St James the Great, West Hanney, Berkshire

Feature Sets (4)

Description

West Hanney is a village in the Vale of White Horse district of the county, 3 miles N of Wantage. Along with East Hanney it forms a settlement alongside the Roman road linking Oxford and Wantage, now the A338. The church is in the village centre and consists of a 12thc nave with a short tower on its N side, added in the later 12thc. The S transept dates from the 13thc, and in the 14thc the nave was lengthened westwards and a S arcade and aisle were added. The chancel was rebuilt in the 15thc. In the 19thc the church was restored, the nave was heightened and a clerstory added, and a S porch was built. Romanesque sculpture is found on the N nave doorway, the respond capitals of the arch linking the nave to the N tower, and the font. The church also has an impressive, but completely plain altar, illustrated here but not treated as a feature. It was described as being under the Jacobean communion table  - i.e. the nave altar- by VCH (1924), 291-92.

History

The Domesday Survey records two manors, both held by Walter Giffard with a church on the larger held from Walter by Thorold the priest. The larger holding was assessed at 7 hides and contained the church and a mill. Walter Giffard founded the priory of Newton Longville (Bucks) and gave the vill of Hanney to it; a grant confirmed by his on Walter.  The priory held a manor here until its property was confiscated, as an alien monastery, in the reign of Henry V.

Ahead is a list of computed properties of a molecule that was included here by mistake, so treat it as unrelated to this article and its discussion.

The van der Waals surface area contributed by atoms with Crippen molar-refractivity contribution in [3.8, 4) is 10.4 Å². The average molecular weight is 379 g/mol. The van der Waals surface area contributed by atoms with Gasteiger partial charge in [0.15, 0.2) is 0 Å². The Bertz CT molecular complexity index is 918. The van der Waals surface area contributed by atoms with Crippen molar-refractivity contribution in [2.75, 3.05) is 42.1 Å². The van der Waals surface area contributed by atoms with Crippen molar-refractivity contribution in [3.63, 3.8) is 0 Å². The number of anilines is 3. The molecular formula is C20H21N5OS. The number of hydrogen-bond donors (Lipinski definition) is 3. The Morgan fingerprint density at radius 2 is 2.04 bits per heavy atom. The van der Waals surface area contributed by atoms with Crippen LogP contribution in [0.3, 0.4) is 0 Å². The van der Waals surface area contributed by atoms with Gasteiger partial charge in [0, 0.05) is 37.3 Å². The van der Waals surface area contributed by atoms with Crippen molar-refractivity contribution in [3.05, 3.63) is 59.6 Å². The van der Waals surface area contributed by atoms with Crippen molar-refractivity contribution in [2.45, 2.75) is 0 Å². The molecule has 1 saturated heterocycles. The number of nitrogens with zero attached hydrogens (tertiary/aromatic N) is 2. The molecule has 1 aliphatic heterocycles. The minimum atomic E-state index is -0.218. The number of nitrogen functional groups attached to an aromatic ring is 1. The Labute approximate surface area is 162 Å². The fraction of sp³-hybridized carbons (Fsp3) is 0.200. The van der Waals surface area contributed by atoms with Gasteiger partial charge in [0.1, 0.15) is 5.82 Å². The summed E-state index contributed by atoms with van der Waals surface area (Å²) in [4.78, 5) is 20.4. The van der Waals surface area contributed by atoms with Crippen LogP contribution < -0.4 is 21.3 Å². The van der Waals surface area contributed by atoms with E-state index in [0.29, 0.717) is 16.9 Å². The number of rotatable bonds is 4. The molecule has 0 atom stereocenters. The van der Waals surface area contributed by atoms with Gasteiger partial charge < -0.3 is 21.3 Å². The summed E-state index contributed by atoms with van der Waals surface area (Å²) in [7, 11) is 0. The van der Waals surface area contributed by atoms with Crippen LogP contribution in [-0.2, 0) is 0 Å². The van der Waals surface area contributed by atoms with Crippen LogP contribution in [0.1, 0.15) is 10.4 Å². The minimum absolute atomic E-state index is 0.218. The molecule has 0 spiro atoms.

Features

Exterior Features

Doorways

N doorway, nave

Round-headed, of two orders.

Dimensions
Height of opening 2.81m
Width of opening 1.45m
1st order

Plain, except for hollow-chamfered imposts, decorated on the upright with a row of chip-carved saltires.

2nd order

Spiral nook-shafts carrying palmette capitals, different on L and R (see below) with plain roll necking. Imposts continuous from first order.

L capital: on the angle, a large palmette of five fluted leaves with a scalloped edge, the central leaf broader than the rest, and similar half-palmettes on the E and S edges of the block. From the base of the central palmette, two fluted stems curve right around it, one in each direction, tapering to points either side of the tip of the central leaf. Each half-palmette has a similar single stem. There are thus two stems rising up each face of the capital, and in the centre of each face they join and separate, like a cursive x.

R capital: on the angle, a large palmette similar to that on the L capital. From its base emerge four fluted stems, two to each face of the capital. The two faces are symmetrical. On each, one of the two stems forms a flat U-shape in the lower half of the face, and is crossed at its nadir by a short vertical strap of beading between rolls, which runs from the centre of the face down to the necking. The other stem forms an inverted V with, at its apex, a symmetrical leaf-form of two ivy-leaves flanking a small vertical fluted bud. The two stems rejoin and terminate in a furled, fluted leaf with a scalloped edge.